How has brand Britannia Marie Gold evolved over the years? What has been the growth for the brand and your market share?
Britannia Marie Gold is the third largest biscuit brand in the country with revenue in excess of Rs 2,000 crore, and over 60 lakh packs sold every day. It is one of our flagship brands with over 60% market share in the category.
A Marie biscuit is today a generic name for a tea biscuit. What is Britannia’s strategy to differentiate its brand offering?
Britannia Marie Gold is emblematic of the Marie category in India and hence an already differentiated product by way of taste and value that consumers perceive in it.
What has been the impact of the pandemic on Britannia?
We focused on quickly sorting backend issues to get the factories running and ensure continuous product supplies. We applied the 80:20 rule and produced the most preferred, high saliency brands, thereby focusing on efficiency over variety. Being agile and adaptable was key to maintaining a high output operation during the time.
What was the core of your communication strategy during this period?
While the pandemic resulted in an increasing consumption of information through multiple platforms including Television, Social Media, etc. our focus was on strengthening the product strategy. It was important to ensure sufficiency and bring back our brands back to the normal days in stocks. In terms of communication, our aim was to ensure that every stakeholder involved is aware of what we are doing to ensure seamless coordination.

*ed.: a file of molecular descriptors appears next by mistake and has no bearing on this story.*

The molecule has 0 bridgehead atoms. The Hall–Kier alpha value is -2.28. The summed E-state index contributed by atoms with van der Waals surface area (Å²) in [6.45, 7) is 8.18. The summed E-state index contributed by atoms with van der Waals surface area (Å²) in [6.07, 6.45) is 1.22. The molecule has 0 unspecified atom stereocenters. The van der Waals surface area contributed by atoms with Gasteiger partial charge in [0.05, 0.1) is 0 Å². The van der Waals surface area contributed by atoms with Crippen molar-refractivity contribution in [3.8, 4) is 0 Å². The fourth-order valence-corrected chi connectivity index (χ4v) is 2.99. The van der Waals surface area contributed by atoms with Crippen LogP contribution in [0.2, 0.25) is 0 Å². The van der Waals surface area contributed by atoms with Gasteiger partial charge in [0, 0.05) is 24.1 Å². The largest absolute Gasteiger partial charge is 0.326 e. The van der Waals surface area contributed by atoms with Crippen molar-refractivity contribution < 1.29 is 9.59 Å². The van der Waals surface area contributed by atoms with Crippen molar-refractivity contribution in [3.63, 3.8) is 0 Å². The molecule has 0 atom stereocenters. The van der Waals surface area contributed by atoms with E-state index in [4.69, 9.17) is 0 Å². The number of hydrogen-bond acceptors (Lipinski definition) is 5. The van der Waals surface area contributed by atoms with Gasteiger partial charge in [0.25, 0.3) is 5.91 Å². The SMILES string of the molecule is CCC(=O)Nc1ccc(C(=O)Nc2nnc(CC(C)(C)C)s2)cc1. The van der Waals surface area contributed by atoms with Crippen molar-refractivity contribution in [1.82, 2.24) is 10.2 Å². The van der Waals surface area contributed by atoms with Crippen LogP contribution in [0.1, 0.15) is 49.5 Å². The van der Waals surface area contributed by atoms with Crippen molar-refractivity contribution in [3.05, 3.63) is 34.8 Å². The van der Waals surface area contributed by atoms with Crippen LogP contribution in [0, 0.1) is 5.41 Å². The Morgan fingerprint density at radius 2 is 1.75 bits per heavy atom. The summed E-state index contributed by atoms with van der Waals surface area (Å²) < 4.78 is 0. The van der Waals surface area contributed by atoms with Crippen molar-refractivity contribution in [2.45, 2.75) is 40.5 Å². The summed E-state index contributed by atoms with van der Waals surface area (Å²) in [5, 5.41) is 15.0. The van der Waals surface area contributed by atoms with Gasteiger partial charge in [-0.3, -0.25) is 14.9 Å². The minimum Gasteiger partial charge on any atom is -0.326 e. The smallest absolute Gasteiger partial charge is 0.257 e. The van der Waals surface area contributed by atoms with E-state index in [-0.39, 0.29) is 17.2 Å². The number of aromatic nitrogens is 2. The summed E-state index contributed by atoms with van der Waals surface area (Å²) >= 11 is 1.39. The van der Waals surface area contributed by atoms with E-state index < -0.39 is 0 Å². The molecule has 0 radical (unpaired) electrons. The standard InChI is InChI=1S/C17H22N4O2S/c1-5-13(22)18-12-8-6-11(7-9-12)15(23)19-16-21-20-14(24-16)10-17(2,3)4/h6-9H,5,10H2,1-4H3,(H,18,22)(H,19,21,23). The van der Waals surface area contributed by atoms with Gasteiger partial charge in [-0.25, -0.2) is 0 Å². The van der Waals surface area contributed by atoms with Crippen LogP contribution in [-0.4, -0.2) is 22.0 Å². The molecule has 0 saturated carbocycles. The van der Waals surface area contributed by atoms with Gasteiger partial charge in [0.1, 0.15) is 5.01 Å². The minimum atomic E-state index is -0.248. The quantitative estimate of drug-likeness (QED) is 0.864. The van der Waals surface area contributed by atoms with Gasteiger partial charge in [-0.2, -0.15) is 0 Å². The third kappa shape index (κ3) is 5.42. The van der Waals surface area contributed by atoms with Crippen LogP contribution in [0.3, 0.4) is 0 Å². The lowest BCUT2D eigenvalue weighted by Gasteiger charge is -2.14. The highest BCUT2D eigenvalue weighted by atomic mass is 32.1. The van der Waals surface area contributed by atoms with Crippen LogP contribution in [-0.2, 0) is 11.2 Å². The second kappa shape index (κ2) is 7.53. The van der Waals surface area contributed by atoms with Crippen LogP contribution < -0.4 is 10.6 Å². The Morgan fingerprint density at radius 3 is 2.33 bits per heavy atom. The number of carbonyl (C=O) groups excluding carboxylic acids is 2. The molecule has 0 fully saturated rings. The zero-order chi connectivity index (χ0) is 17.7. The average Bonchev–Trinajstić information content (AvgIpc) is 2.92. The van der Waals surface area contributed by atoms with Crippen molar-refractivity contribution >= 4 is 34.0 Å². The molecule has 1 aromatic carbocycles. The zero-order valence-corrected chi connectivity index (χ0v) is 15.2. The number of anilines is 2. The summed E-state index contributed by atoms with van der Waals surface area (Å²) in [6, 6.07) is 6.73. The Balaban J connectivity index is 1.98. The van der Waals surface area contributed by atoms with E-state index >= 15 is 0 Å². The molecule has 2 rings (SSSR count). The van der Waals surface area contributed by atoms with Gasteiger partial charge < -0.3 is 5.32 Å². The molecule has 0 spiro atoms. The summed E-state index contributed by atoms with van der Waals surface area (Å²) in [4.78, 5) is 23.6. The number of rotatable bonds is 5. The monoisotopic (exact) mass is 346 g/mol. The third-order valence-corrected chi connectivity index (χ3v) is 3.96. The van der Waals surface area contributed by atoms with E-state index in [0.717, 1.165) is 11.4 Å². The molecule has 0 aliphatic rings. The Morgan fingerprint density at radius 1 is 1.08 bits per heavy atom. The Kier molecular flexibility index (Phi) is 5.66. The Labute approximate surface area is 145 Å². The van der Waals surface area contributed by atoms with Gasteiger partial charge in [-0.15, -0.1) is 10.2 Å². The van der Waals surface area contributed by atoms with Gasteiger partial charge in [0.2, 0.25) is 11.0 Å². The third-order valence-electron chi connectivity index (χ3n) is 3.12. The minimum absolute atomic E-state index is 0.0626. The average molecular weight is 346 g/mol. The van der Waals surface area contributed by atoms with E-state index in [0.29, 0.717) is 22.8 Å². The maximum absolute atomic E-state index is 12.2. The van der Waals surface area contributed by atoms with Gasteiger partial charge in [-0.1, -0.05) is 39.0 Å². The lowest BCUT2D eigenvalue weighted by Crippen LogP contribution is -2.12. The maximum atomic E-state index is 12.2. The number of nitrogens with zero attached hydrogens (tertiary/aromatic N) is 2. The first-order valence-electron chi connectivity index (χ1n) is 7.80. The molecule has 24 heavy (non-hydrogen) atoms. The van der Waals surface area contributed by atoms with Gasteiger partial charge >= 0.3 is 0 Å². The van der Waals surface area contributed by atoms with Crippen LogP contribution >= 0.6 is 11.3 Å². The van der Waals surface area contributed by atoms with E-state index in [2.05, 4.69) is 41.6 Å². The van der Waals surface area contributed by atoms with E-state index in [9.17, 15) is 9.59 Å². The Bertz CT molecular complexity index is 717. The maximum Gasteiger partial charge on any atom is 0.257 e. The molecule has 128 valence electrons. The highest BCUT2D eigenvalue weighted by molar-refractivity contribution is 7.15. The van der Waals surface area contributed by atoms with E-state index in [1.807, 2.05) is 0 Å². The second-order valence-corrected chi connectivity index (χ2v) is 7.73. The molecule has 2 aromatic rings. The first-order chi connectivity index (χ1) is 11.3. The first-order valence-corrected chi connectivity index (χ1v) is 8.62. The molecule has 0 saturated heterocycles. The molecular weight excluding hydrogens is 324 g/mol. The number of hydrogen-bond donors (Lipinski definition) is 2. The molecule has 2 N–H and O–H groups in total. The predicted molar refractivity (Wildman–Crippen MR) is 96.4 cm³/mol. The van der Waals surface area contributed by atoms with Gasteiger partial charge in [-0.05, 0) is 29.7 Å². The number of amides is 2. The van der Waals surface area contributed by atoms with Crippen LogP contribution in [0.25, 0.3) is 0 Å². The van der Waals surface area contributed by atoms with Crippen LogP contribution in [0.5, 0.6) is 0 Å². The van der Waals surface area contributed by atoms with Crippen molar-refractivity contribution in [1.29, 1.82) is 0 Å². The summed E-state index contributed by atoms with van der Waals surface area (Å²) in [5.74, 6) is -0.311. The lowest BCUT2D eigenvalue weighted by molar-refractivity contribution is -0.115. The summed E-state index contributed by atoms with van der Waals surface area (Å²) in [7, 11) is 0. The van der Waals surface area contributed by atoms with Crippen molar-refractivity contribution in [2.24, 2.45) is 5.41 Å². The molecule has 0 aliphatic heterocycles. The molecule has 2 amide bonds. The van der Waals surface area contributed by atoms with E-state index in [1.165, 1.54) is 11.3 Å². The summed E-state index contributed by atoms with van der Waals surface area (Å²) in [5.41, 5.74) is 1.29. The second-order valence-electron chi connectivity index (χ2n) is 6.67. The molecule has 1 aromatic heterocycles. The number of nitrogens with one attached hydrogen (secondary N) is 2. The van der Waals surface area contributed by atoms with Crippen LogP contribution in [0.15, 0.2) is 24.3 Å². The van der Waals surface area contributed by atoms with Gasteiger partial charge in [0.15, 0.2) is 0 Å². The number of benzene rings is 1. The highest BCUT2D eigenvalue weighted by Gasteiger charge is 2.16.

Britannia saw growth of 20% in April and 28% in May. In terms of your marketing spends, are you looking at upping them or cutting back?
We have not paused any of our plans but there has been a definite shift in mediums. On Marie Gold, a significant part of our advertising spends was on TV. That is seeing a shift to Digital, as content consumption is moving online.
How do you see marketing evolving post COVID-19?
Consumer behaviour is changing dramatically, and we have witnessed some striking consumer trends in the last couple of weeks and months.
Home consumption going up dramatically and our product categories are therefore taking share from the perceived risk of eating out- street food, restaurants etc. Some of this uptake in home consumption will stay.
People reach out for familiar, trusted brands in times of crisis. We are India’s most trusted food brand and hence our brands are well poised to leverage this trust.
People will look for hygiene in packaging and supply chain. So the packaged foods industry is bound to benefit.
Digital is the new meeting place and the new shopping place. Rise in digital content consumption and online shopping offers multiple opportunities for marketers. We have increased the number of e-commerce channels through which our products are available to consumers.
How did you execute the digital transformation that was necessitated by the crisis?
Technology played a key role in the execution of the campaign. Right from the ways to enter the competition to the shortlisting and selection process, what stood in season two of the initiative was the reliance on technology. The circumstances necessitated an all-virtual finale to ensure that there are no further delays in helping the top 10 women to start up. It was truly a joy witnessing home-makers across India presenting their business ideas on a digital platform, with a high degree of confidence.